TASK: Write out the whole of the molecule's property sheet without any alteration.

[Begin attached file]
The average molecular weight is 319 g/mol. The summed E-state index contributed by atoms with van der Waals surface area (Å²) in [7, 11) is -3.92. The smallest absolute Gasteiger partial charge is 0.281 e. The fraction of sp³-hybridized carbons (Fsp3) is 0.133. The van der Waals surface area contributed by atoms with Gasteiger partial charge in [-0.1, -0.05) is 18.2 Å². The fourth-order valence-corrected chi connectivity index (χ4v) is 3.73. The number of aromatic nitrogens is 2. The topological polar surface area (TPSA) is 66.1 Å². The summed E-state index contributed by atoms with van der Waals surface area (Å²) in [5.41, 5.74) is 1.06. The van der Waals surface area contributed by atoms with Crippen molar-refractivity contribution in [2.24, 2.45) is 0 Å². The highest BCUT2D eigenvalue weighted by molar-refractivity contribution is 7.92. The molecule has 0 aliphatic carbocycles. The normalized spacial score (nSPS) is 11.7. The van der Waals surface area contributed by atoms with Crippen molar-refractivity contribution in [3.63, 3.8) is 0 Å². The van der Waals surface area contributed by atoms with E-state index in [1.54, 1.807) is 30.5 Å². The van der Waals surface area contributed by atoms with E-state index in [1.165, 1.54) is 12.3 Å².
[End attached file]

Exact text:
The average molecular weight is 319 g/mol. The summed E-state index contributed by atoms with van der Waals surface area (Å²) in [7, 11) is -3.92. The smallest absolute Gasteiger partial charge is 0.281 e. The fraction of sp³-hybridized carbons (Fsp3) is 0.133. The van der Waals surface area contributed by atoms with Gasteiger partial charge in [-0.1, -0.05) is 18.2 Å². The fourth-order valence-corrected chi connectivity index (χ4v) is 3.73. The number of aromatic nitrogens is 2. The topological polar surface area (TPSA) is 66.1 Å². The summed E-state index contributed by atoms with van der Waals surface area (Å²) in [5.41, 5.74) is 1.06. The van der Waals surface area contributed by atoms with Crippen molar-refractivity contribution in [2.24, 2.45) is 0 Å². The highest BCUT2D eigenvalue weighted by molar-refractivity contribution is 7.92. The molecule has 0 aliphatic carbocycles. The normalized spacial score (nSPS) is 11.7. The van der Waals surface area contributed by atoms with Crippen molar-refractivity contribution in [3.63, 3.8) is 0 Å². The van der Waals surface area contributed by atoms with E-state index in [1.54, 1.807) is 30.5 Å². The van der Waals surface area contributed by atoms with E-state index in [1.165, 1.54) is 12.3 Å².